1. B. The most commonly used treatment and the most effective is to stabilize the patient with methadone and gradually reduce the maintenance dose until the patient is drug free. The administration of meperidine would reverse the abstinence syndrome but it is unlikely to help the patient terminate his opioid habit. The use of naltrexone would likely further precipitate the abstinence syndrome and without additional counseling, would not likely offer long-term benefit.

2. C. Abuse of stimulants can produce toxic psychosis that closely resembles schizophrenia. An agent such as haloperidol or a phenothiazine will provide im-

mediate relief of the symptoms. The fact that he is emaciated and hungry is evidence that he has been on a prolonged run with stimulants. The symptoms are very different from those seen with alcohol or with opioids.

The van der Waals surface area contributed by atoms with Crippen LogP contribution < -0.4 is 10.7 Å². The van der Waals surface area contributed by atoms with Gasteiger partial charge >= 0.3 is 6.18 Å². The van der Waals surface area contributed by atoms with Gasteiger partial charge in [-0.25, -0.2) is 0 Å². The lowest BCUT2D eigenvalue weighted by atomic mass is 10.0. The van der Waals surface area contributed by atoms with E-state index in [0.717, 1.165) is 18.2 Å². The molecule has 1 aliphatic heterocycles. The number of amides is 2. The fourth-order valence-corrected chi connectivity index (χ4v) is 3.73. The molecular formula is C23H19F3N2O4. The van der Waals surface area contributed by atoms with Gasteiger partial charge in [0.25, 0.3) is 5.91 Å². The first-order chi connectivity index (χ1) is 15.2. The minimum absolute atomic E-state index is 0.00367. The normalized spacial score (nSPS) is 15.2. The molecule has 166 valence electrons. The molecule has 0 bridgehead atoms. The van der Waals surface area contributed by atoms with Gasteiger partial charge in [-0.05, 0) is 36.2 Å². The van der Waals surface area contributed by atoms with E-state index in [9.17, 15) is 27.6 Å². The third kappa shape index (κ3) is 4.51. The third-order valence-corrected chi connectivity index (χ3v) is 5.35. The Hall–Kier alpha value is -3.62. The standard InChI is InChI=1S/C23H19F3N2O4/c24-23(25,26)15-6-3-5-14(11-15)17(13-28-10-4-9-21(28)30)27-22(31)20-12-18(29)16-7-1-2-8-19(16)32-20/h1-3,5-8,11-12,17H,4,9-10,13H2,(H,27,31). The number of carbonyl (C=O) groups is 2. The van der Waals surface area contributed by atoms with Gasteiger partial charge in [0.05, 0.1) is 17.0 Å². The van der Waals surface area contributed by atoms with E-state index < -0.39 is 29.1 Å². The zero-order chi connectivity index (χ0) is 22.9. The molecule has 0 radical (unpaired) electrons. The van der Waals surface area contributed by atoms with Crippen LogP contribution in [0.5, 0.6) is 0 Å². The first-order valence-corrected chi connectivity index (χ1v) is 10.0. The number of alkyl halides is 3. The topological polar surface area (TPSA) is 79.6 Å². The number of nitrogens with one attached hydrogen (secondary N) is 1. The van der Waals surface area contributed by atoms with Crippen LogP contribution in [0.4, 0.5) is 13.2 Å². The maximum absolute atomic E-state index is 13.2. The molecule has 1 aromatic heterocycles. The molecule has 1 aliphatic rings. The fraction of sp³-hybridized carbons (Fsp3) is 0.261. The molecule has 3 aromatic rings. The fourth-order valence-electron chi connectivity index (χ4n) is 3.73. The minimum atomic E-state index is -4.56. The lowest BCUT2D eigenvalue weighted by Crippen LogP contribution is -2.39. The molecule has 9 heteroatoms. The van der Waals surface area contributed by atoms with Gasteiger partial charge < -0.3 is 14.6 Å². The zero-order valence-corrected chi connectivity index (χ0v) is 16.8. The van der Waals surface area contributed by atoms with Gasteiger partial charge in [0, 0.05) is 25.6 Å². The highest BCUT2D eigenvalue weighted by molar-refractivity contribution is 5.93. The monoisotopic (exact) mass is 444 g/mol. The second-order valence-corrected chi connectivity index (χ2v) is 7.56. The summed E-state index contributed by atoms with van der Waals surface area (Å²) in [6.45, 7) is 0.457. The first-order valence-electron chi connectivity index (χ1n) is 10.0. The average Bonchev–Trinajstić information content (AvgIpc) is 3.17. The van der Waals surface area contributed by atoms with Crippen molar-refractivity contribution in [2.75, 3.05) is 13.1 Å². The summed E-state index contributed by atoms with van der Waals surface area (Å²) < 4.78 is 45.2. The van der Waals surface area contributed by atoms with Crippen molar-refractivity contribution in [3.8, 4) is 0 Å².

3. A. Barbiturates are seldom prescribed. The lack of availability is a major reason these compounds are only rarely abused.

4. D. There are more than 10 million alcoholics in the United States alone. The numbers of individuals who abuse the other drugs listed are much lower.

5. D. These are classic features of opioid abstinence syndrome. The abstinence syndrome in chronic alcohol or barbiturate users consists of hallucinations, tremors, hyperthermia, and autonomic hyperactiv-ity. The abstinence syndrome for users of cocaine and amphetamine is not as stereotyped as for opi-oids or CNS depressants, such as alcohol and barbiturates.

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